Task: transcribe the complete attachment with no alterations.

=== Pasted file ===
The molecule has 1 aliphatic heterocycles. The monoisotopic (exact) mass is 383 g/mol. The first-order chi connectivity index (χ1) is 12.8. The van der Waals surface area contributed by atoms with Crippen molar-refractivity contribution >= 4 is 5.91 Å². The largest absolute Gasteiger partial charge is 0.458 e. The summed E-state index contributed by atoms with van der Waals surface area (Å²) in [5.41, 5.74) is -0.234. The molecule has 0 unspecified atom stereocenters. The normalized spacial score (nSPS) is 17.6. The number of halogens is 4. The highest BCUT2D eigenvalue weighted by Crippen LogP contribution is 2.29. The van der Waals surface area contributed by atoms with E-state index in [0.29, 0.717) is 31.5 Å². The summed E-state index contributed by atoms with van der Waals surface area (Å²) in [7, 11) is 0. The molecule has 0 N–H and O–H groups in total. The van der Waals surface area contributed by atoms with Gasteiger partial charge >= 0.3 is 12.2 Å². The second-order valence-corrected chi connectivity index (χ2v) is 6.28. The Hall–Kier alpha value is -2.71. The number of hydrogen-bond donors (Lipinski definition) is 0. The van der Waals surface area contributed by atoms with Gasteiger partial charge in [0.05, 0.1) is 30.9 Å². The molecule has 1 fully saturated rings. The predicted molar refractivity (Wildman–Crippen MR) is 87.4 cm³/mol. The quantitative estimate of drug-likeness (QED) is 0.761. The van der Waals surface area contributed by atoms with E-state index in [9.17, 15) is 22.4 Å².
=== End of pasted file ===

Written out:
The molecule has 1 aliphatic heterocycles. The monoisotopic (exact) mass is 383 g/mol. The first-order chi connectivity index (χ1) is 12.8. The van der Waals surface area contributed by atoms with Crippen molar-refractivity contribution >= 4 is 5.91 Å². The largest absolute Gasteiger partial charge is 0.458 e. The summed E-state index contributed by atoms with van der Waals surface area (Å²) in [5.41, 5.74) is -0.234. The molecule has 0 unspecified atom stereocenters. The normalized spacial score (nSPS) is 17.6. The number of halogens is 4. The highest BCUT2D eigenvalue weighted by Crippen LogP contribution is 2.29. The van der Waals surface area contributed by atoms with E-state index in [0.29, 0.717) is 31.5 Å². The summed E-state index contributed by atoms with van der Waals surface area (Å²) in [7, 11) is 0. The molecule has 0 N–H and O–H groups in total. The van der Waals surface area contributed by atoms with Gasteiger partial charge >= 0.3 is 12.2 Å². The second-order valence-corrected chi connectivity index (χ2v) is 6.28. The Hall–Kier alpha value is -2.71. The number of hydrogen-bond donors (Lipinski definition) is 0. The van der Waals surface area contributed by atoms with Gasteiger partial charge in [0.05, 0.1) is 30.9 Å². The molecule has 1 fully saturated rings. The predicted molar refractivity (Wildman–Crippen MR) is 87.4 cm³/mol. The quantitative estimate of drug-likeness (QED) is 0.761. The van der Waals surface area contributed by atoms with E-state index in [9.17, 15) is 22.4 Å².